There were 735 teams with qualifying scores and only 100 teams were even accepted to compete at nationals, so just getting that far was an accomplishment for the students.
But luck wasn’t on the Three Rivers team’s side during the competition. They had prepared for the competition while working with South Texas climate but had to compete in cold, humid and windy weather.
All of these factors impacted their launch because the competition has very specific requirements.
For the rocket team, the competitions aren’t just a matter of successfully launching and landing. The teams have to meet specific qualifications such as reaching 750 feet and landing within 48-50 seconds while weighing less than 650 grams without breaking an egg contained inside.
Because of this, weather played a factor that just wasn’t in their favor.
Their rocket had a perfect time of 48 seconds and their egg survived. The only flaw to their launch was their rocket only reached 650 feet instead of the required 750 feet.
Riojas said if they had launched late in the day, instead of 8:30 a.m., they would have done better.
Team coach and TRHS chemistry and physics teacher Judy Hudek said winds were at about 13-14 mph and the team had to submit their information by March 25 for nationals.
But even though they placed 91st, the team came home with a positive attitude and medals for making it to nationals.
“Overall, even though we didn’t do as well as we hoped to do, it was a great experience to compete against other schools much bigger than us,” Riojas said. “We put ourselves on the map. Representing our school in rocketry, which was new to us, is a great feeling.”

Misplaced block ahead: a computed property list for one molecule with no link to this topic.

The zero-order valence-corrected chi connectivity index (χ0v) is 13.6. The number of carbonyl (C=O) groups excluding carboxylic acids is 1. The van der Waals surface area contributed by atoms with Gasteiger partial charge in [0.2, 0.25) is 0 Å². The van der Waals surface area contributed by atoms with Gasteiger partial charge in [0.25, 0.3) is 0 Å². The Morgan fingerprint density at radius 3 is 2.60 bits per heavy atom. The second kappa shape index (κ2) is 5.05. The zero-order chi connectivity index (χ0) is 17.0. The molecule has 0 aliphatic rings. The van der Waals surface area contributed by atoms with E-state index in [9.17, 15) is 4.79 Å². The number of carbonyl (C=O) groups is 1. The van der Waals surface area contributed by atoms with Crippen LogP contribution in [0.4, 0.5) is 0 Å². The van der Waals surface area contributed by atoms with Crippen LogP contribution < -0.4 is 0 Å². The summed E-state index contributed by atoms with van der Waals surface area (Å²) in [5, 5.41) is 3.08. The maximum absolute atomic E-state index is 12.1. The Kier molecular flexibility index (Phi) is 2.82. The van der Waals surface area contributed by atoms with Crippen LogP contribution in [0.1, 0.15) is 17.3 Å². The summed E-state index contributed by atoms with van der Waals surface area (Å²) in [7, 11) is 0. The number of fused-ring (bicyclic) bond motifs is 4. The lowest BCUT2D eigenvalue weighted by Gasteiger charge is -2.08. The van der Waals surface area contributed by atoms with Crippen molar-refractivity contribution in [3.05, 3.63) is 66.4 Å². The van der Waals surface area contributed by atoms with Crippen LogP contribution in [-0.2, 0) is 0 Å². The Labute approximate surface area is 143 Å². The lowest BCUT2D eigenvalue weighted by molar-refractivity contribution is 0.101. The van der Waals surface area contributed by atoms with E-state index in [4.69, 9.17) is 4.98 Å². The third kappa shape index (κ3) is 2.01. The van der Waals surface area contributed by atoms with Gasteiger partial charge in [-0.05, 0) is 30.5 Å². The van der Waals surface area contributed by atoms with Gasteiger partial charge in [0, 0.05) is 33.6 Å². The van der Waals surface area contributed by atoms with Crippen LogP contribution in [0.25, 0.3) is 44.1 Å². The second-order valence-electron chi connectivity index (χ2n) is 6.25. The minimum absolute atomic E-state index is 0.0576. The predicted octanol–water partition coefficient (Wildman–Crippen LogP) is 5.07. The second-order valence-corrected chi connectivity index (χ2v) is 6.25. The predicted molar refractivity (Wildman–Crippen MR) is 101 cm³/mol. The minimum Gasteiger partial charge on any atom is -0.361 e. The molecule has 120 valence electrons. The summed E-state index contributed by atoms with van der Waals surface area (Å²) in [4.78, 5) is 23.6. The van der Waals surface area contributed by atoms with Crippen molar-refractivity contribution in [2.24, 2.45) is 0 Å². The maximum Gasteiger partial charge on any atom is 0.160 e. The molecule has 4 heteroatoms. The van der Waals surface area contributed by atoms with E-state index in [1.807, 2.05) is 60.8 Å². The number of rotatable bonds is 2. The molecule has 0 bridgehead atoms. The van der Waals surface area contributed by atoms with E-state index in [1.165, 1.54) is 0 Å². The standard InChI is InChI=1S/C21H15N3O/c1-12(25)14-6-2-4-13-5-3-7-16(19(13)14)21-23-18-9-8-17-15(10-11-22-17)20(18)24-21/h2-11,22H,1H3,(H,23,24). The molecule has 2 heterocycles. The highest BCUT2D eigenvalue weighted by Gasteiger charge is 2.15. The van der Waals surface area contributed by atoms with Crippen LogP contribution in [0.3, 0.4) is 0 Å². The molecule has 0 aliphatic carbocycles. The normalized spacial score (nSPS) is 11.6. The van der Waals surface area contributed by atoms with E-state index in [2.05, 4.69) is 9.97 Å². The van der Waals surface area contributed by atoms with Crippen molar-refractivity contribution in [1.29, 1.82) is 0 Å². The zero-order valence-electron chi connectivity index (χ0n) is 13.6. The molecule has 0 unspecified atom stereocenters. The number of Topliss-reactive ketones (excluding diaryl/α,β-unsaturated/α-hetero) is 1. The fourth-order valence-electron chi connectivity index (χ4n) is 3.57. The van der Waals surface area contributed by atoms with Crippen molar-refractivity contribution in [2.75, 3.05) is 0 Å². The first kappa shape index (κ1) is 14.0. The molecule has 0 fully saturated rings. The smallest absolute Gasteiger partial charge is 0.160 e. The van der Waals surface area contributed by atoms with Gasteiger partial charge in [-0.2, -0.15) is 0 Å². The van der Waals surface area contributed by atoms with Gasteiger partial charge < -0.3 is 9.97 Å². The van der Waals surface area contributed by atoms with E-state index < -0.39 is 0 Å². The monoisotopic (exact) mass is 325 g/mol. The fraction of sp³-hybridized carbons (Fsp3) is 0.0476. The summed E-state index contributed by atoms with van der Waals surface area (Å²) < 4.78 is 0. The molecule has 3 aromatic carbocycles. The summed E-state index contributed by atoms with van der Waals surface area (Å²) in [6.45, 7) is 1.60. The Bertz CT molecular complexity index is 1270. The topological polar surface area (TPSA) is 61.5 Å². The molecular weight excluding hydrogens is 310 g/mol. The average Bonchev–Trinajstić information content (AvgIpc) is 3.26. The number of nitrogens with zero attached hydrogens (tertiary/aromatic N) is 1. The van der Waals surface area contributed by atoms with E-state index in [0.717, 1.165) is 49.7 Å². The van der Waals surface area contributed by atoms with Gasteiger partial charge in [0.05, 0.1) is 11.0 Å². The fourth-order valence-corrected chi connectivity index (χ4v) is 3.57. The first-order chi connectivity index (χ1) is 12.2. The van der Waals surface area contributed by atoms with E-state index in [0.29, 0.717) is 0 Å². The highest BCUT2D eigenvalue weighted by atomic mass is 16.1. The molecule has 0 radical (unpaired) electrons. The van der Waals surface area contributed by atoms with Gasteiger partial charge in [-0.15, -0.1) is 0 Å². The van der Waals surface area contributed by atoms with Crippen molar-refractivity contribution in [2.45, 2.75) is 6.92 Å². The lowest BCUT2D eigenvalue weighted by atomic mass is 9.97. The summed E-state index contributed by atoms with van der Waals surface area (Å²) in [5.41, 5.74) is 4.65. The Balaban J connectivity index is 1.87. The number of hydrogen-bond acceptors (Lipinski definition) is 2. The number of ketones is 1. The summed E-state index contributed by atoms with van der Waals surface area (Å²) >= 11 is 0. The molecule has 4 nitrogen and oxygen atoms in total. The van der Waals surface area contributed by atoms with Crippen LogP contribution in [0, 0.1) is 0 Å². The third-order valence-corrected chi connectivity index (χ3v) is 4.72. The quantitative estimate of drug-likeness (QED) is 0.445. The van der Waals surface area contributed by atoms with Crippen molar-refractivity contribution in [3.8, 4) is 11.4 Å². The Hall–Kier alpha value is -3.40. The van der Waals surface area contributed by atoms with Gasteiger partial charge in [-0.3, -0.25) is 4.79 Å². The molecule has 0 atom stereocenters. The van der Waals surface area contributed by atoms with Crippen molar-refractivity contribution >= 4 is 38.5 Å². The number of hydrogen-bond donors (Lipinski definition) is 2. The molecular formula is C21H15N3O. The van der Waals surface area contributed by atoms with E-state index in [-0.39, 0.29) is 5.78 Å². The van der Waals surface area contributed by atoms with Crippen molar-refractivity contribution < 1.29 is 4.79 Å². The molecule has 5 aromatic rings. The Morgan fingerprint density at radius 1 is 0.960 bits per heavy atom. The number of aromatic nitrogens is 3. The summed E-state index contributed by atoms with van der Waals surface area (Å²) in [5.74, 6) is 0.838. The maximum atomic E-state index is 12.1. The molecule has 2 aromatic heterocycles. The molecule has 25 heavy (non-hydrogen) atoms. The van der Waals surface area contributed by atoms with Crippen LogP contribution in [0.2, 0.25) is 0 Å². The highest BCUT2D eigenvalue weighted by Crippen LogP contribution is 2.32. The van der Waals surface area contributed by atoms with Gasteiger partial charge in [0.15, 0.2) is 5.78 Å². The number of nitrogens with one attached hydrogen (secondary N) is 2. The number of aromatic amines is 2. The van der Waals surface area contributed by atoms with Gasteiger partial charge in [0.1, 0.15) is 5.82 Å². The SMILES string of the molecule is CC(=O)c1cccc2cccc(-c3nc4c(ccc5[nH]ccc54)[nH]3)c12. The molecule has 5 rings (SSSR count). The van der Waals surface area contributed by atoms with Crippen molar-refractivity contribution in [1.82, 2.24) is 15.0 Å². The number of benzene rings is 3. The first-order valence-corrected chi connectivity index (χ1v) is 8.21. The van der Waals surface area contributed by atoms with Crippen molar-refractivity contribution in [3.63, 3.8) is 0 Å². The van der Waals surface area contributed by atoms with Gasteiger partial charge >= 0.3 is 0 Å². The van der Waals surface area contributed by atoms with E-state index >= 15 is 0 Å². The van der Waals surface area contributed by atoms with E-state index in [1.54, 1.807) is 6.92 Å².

Riojas also said he was grateful to Hudek for giving him and his teammates the opportunity to participate since the program didn’t exist at TRHS until this year.
Hudek said the rocket program is set to expand in its second year at TRHS. She said Smith and Saenz are holding tryouts for a third teammate to replace Riojas, who graduated last weekend. She also said their younger brothers will be starting their freshman year in the fall with plans to start their own rocket team and a third team could happen as well.
But, she said students must have an interest in rockets and science in order for the team to be successful. Hudek has coached rocketry for 10 years and taken teams to national for five of those 10 years.
“I find the kids that want to do it and are interested,” Hudek said. “I had a blast this year. When you enjoy what you do it is not work.”